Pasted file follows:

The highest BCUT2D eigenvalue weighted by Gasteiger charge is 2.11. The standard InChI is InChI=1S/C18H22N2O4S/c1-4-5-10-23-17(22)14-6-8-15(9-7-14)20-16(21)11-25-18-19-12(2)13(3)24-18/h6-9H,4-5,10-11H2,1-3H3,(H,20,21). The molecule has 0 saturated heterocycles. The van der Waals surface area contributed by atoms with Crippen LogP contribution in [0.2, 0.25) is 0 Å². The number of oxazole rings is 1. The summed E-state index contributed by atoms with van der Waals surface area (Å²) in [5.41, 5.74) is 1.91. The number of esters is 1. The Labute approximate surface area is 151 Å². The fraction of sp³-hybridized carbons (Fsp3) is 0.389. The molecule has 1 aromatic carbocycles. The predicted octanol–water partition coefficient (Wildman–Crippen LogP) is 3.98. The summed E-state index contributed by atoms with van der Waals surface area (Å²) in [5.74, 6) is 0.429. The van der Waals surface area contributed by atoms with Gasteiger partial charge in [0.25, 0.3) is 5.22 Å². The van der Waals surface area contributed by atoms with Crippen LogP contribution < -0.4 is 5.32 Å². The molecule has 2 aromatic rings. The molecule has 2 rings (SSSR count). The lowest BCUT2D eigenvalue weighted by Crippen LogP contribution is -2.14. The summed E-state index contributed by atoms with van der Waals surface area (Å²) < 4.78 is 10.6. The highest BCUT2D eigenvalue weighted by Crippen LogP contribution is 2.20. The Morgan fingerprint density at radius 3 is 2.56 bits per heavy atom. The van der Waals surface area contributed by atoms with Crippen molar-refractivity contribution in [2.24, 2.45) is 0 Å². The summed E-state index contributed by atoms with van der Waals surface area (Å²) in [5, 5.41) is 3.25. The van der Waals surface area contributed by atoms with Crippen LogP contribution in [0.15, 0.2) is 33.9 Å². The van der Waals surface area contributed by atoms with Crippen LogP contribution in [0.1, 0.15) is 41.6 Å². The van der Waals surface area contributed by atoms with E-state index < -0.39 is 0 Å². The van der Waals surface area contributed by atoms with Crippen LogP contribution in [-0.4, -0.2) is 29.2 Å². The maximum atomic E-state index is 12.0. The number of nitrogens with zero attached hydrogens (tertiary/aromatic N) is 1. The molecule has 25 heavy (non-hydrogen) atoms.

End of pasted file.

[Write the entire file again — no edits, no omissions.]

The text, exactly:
The highest BCUT2D eigenvalue weighted by Gasteiger charge is 2.11. The standard InChI is InChI=1S/C18H22N2O4S/c1-4-5-10-23-17(22)14-6-8-15(9-7-14)20-16(21)11-25-18-19-12(2)13(3)24-18/h6-9H,4-5,10-11H2,1-3H3,(H,20,21). The molecule has 0 saturated heterocycles. The van der Waals surface area contributed by atoms with Crippen LogP contribution in [0.2, 0.25) is 0 Å². The number of oxazole rings is 1. The summed E-state index contributed by atoms with van der Waals surface area (Å²) in [5.41, 5.74) is 1.91. The number of esters is 1. The Labute approximate surface area is 151 Å². The fraction of sp³-hybridized carbons (Fsp3) is 0.389. The molecule has 1 aromatic carbocycles. The predicted octanol–water partition coefficient (Wildman–Crippen LogP) is 3.98. The summed E-state index contributed by atoms with van der Waals surface area (Å²) in [5.74, 6) is 0.429. The van der Waals surface area contributed by atoms with Gasteiger partial charge in [0.25, 0.3) is 5.22 Å². The van der Waals surface area contributed by atoms with Crippen LogP contribution < -0.4 is 5.32 Å². The molecule has 2 aromatic rings. The molecule has 2 rings (SSSR count). The lowest BCUT2D eigenvalue weighted by Crippen LogP contribution is -2.14. The summed E-state index contributed by atoms with van der Waals surface area (Å²) < 4.78 is 10.6. The highest BCUT2D eigenvalue weighted by Crippen LogP contribution is 2.20. The Morgan fingerprint density at radius 3 is 2.56 bits per heavy atom. The van der Waals surface area contributed by atoms with Crippen molar-refractivity contribution in [2.24, 2.45) is 0 Å². The summed E-state index contributed by atoms with van der Waals surface area (Å²) in [5, 5.41) is 3.25. The van der Waals surface area contributed by atoms with Crippen LogP contribution in [0.15, 0.2) is 33.9 Å². The van der Waals surface area contributed by atoms with Crippen LogP contribution in [0.1, 0.15) is 41.6 Å². The van der Waals surface area contributed by atoms with E-state index < -0.39 is 0 Å². The van der Waals surface area contributed by atoms with Crippen LogP contribution in [-0.4, -0.2) is 29.2 Å². The maximum atomic E-state index is 12.0. The number of nitrogens with zero attached hydrogens (tertiary/aromatic N) is 1. The molecule has 25 heavy (non-hydrogen) atoms.